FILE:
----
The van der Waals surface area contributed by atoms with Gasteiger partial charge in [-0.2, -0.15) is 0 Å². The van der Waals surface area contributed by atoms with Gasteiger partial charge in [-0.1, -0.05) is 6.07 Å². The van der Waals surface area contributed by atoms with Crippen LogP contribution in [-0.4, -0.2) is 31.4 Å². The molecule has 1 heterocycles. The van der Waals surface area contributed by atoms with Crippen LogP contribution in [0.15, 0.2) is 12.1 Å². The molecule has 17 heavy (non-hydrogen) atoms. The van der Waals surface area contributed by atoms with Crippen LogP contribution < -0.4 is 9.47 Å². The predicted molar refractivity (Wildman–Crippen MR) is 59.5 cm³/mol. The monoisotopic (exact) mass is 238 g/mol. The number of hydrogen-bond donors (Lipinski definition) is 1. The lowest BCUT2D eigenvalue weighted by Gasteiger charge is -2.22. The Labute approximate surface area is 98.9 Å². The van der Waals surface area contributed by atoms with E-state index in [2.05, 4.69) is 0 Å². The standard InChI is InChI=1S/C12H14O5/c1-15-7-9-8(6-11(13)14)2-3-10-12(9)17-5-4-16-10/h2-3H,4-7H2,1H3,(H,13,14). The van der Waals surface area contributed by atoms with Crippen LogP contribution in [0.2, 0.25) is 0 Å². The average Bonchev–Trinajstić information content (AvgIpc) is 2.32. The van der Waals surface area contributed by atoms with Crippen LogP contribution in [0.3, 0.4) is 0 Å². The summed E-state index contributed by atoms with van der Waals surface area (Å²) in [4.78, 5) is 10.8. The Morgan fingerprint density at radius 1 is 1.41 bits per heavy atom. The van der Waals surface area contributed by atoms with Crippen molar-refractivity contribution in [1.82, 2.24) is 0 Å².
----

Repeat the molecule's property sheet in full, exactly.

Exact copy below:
The van der Waals surface area contributed by atoms with Gasteiger partial charge in [-0.2, -0.15) is 0 Å². The van der Waals surface area contributed by atoms with Gasteiger partial charge in [-0.1, -0.05) is 6.07 Å². The van der Waals surface area contributed by atoms with Crippen LogP contribution in [-0.4, -0.2) is 31.4 Å². The molecule has 1 heterocycles. The van der Waals surface area contributed by atoms with Crippen LogP contribution in [0.15, 0.2) is 12.1 Å². The molecule has 17 heavy (non-hydrogen) atoms. The van der Waals surface area contributed by atoms with Crippen LogP contribution < -0.4 is 9.47 Å². The predicted molar refractivity (Wildman–Crippen MR) is 59.5 cm³/mol. The monoisotopic (exact) mass is 238 g/mol. The number of hydrogen-bond donors (Lipinski definition) is 1. The lowest BCUT2D eigenvalue weighted by Gasteiger charge is -2.22. The Labute approximate surface area is 98.9 Å². The van der Waals surface area contributed by atoms with E-state index in [2.05, 4.69) is 0 Å². The standard InChI is InChI=1S/C12H14O5/c1-15-7-9-8(6-11(13)14)2-3-10-12(9)17-5-4-16-10/h2-3H,4-7H2,1H3,(H,13,14). The van der Waals surface area contributed by atoms with Crippen LogP contribution in [0.2, 0.25) is 0 Å². The average Bonchev–Trinajstić information content (AvgIpc) is 2.32. The van der Waals surface area contributed by atoms with Crippen LogP contribution in [0.3, 0.4) is 0 Å². The summed E-state index contributed by atoms with van der Waals surface area (Å²) in [4.78, 5) is 10.8. The Morgan fingerprint density at radius 1 is 1.41 bits per heavy atom. The van der Waals surface area contributed by atoms with Crippen molar-refractivity contribution in [1.82, 2.24) is 0 Å².